A trustee may not be the first thing you think of when picturing a volunteer, but they play an extremely important role in the running of an organisation. At the RSPB we have a Council of up to 18 trustees who decide how the organisation is run. Council has overall control and one of their main jobs is making sure that the organisation is doing what it was set up to do. Here Kerry ten Kate explains why she decided to volunteer on the RSPB council.


 As someone who has built a career in conservation because of a lifelong passion and conviction of the urgency of environmental issues, volunteering as a Council member struck me as a fabulous opportunity. I did wonder about choosing the RSPB for my voluntary efforts as the existing Council comprises an excellent set of experts and management are very competent, so the organisation is already in safe hands.  I debated whether I could make a difference through this role, but there's so much to do! It's so urgent and vital to make progress now, that it made sense to join and throw in my lot with the team.

The IPCC tells us that everyone together must make a vast effort to reduce our environmental impacts and secure conservation outcomes in the next 10-12 years before we are too late. The IPCC has shown that global warming of 1.5°C or more would lead to the inevitable loss of some ecosystems. Other recent reports such as the 2016 State of Nature report, the Convention on Biological Diversity’s Global Biodiversity Outlook, the World Economic Forum’s Global Risks Report and many other authoritative reports equally point to the urgency of the situation, not only for maintaining an equable climate but also protecting the incredible richness of habitats and species and all the services they provide.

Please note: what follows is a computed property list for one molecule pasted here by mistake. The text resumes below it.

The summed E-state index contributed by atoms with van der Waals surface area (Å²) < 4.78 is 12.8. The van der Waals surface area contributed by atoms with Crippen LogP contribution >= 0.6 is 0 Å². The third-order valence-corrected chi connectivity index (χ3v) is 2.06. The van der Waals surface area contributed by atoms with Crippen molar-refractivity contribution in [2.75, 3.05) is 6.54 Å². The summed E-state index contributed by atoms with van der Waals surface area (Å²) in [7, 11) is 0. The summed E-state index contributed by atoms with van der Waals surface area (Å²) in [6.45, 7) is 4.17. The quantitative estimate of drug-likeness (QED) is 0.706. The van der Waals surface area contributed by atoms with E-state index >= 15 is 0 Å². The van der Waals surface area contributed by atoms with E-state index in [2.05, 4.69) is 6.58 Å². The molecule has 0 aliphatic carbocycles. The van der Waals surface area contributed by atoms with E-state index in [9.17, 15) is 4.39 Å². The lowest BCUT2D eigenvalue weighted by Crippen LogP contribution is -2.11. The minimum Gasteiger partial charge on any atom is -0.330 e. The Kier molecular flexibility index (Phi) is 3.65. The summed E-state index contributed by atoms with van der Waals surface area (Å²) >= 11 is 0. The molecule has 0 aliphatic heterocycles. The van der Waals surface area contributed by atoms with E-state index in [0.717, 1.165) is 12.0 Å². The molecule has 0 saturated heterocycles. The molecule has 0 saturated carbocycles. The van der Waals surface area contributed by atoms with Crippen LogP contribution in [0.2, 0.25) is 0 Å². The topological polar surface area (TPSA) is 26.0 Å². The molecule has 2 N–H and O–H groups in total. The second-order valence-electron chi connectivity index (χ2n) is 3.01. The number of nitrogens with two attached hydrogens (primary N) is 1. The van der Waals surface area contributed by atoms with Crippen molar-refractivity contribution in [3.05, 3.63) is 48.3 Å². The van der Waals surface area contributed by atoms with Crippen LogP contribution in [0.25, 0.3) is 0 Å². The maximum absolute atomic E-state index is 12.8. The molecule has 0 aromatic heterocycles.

Big decisions for nature

As we need to make a big difference sooner rather than later, I am excited by the existing breadth and accomplishment of RSPB’s work. I feel confident about the leadership and professional engine behind the organisation and reassured that our work as Council members will help the organisation make some strategic decisions to guide RSPB’s work for the coming critical years.

My hopes are that - together - we can do a number of things and come up with workable solutions on some challenging and complex issues that require nuanced responses. For example: encouraging wind power in the right places without loss of important bird populations or spoiling people's enjoyment of the outdoors; and supporting government and businesses in converting their planning of development to avoid impacts on irreplaceable habitats and species so we can show a measurable 'biodiversity net gain'. We also need to come up with exciting new ways of growing the family of RSPB members, especially young people. I believe that they will help the organization adapt to the incredible changes that are coming our way in the coming decades.

Kerry ten Kate


I hope you enjoyed our little prequel to the volunteers’ week festivities, the event begins in earnest tomorrow. See you then!

For more content check back daily throughout the week on the community pages and the celebrating our volunteers page.

Interested in getting involved? You can find opportunities here.

Got a volunteering query? Contact the volunteers team at volunteers@rspb.org.uk

Find more about National Volunteers’ week